- Network Device Enrollment Service: The Network Device Enrollment Service (NDES) is a function of AD CS that has the ability to issue certificates to network devices managing traffic such as routers, firewalls, and switches. These devices are not Active Directory domain members and therefore don’t possess exclusive Active Directory credentials. NDES enables one-time enrollment passwords for these network devices. These password requests are then sent to the CA for processing and the certificates obtained from the CA are forwarded to the device. Thus, NDES is used by the administrators for authentication of such networking devices.
- Certificate Enrollment Web Service: The Certificate Enrollment Web Service in AD CS permits users and computers to enroll and renew certificates using the HTTPS protocol. A non-enterprise member/user who is outside the security boundary of the domain can avail this service. The Certificate Enrollment Web Service focuses mainly on automated client requests and processes certificate requests with the help of a native client.
- Certificate Enrollment Policy Web Service: The Certificate Enrollment Policy Web Service in AD CS enables computers and users to retrieve information about their certificate enrollment policy. The certificate enrollment policy gives the precise location of the CAs and the types of certificates requested from them. Along with the Certificate Enrollment Web Service, this service will allow policy-based web enrollment to a non-enterprise client or member outside the domain. The enrollment policy can be enabled both by using group policy settings or by applying it individually to client computers. Thus, AD CS proves to be an efficient method for managing certificate infrastructure for any entity in a Windows domain network.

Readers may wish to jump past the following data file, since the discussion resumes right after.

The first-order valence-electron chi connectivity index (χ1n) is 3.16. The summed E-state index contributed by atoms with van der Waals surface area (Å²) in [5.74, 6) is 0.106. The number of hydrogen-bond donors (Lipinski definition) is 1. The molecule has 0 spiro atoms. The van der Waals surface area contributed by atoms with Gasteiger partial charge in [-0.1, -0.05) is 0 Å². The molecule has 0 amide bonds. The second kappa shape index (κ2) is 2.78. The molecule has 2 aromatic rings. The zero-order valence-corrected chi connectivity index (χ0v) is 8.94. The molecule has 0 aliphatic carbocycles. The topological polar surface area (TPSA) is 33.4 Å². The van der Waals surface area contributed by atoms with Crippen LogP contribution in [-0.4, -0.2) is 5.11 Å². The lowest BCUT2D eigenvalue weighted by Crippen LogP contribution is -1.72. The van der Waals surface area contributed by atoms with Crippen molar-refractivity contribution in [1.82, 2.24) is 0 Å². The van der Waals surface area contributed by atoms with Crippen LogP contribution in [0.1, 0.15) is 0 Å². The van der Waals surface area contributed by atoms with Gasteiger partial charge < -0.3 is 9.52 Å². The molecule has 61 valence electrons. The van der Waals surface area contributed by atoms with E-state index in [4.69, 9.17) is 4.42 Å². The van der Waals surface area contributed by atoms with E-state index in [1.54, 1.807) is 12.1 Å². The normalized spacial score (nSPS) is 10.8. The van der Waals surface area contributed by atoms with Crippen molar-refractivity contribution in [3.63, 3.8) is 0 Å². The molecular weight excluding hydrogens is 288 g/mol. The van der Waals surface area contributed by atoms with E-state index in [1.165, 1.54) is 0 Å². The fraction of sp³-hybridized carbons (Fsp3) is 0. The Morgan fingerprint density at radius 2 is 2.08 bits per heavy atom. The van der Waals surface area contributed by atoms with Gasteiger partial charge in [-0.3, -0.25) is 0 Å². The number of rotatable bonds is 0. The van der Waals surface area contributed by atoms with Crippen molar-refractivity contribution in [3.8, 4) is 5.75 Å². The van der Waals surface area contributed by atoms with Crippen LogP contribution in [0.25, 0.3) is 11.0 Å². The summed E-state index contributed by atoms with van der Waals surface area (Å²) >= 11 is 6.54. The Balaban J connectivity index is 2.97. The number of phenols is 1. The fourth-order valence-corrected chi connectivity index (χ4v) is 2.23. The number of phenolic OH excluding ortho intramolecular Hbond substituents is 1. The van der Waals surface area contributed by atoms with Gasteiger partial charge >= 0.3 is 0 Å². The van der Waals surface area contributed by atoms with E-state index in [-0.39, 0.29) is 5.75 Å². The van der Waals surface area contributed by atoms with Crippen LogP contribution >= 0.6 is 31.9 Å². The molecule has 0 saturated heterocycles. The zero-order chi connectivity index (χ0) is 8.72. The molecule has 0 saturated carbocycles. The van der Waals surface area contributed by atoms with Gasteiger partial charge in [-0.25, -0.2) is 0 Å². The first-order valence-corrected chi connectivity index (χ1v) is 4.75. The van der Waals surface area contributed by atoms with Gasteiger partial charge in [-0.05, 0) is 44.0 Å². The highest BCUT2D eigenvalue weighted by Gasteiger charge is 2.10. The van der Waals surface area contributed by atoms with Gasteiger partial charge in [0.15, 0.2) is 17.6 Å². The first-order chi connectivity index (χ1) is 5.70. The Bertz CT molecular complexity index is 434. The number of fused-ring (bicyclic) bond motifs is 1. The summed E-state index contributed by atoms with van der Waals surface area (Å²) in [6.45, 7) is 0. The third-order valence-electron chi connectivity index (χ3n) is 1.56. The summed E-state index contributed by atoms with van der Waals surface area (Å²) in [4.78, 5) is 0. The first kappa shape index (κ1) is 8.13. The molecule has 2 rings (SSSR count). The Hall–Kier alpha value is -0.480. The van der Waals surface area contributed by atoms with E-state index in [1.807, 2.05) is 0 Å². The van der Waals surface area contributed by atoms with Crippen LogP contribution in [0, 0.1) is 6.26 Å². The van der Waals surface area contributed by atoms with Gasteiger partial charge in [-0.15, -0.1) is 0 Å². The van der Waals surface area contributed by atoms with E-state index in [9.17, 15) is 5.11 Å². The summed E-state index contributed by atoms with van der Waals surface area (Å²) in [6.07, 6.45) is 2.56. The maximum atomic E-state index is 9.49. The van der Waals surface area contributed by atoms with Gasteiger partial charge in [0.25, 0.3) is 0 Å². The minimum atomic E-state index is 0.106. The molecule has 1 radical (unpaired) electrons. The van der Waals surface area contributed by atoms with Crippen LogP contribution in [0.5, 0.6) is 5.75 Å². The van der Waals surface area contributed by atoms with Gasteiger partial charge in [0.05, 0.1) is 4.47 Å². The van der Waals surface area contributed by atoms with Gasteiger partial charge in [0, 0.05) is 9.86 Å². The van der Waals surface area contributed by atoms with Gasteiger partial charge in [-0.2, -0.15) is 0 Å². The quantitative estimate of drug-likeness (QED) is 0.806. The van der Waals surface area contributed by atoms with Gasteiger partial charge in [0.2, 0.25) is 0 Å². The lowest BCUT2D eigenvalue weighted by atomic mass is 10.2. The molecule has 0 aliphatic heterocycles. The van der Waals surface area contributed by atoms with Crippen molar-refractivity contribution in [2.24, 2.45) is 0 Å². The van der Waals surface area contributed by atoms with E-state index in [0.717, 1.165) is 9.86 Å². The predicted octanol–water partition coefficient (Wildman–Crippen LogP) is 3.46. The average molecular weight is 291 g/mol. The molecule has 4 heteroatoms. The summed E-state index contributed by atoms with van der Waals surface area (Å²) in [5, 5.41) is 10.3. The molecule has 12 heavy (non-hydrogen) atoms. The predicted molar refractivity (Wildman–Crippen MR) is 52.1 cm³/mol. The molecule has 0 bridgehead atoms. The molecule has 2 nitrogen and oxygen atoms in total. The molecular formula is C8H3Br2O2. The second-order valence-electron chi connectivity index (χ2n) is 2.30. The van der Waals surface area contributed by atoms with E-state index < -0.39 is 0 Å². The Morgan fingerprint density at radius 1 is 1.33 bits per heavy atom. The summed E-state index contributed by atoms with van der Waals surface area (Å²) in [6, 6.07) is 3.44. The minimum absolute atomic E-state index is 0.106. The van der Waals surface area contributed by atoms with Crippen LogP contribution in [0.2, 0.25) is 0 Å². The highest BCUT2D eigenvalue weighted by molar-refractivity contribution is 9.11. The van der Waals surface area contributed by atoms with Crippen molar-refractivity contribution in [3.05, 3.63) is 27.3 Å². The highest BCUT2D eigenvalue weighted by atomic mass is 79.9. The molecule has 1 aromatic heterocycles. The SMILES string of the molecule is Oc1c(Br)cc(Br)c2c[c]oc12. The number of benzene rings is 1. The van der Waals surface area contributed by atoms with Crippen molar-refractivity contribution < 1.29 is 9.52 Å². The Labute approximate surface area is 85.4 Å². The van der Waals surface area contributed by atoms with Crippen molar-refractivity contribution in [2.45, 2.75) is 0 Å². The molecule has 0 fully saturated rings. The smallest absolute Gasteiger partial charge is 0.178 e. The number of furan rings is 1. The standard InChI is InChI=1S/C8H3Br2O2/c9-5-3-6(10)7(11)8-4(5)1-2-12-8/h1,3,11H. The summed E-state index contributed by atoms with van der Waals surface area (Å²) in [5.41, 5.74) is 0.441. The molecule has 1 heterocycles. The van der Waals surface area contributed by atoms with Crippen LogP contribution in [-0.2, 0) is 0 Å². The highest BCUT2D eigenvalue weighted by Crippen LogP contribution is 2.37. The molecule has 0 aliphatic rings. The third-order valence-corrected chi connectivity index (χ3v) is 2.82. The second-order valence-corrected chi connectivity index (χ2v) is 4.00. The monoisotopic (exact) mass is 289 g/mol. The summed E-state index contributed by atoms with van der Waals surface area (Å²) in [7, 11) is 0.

Benefits of Active Directory Certificate Services
AD CS can be used by organisations to enhance security by binding the identity of a person, device, or service to a corresponding private key. AD CS also gives enterprises a cost-effective, efficient, and secure way to manage the distribution and use of certificates.
AD CS provides an organization with the PKI required for using digital certificates to secure web servers (SSL/TLS), certificate-based authentication, digital signatures for documents, encrypting emails (S/MIME), etc. Without AD CS, an organization would have to rely on a third party to provide these services or forgo deploying certificates.
Downsides of Active Directory Certificate Services
- It’s not an easy task deploying and dealing with a Microsoft CA. You will need a dedicated team with PKI experience in order for the implementation to go smoothly. After the setup, your team needs to stay updated with best PKI practices to maintain uptime and reliability.
- It can be expensive with the overhead cost of hardware, deployment and maintenance by a team of experts.
- AD CS has a binding issue with MAC OS devices.
- XSS or Cross-site scripting attacks can happen in AD CS because the Web Enrollment does not properly sanitize user input, which means nothing checks the user input before it’s stored in a database. Unsanitized user input can also lead to SQL injections.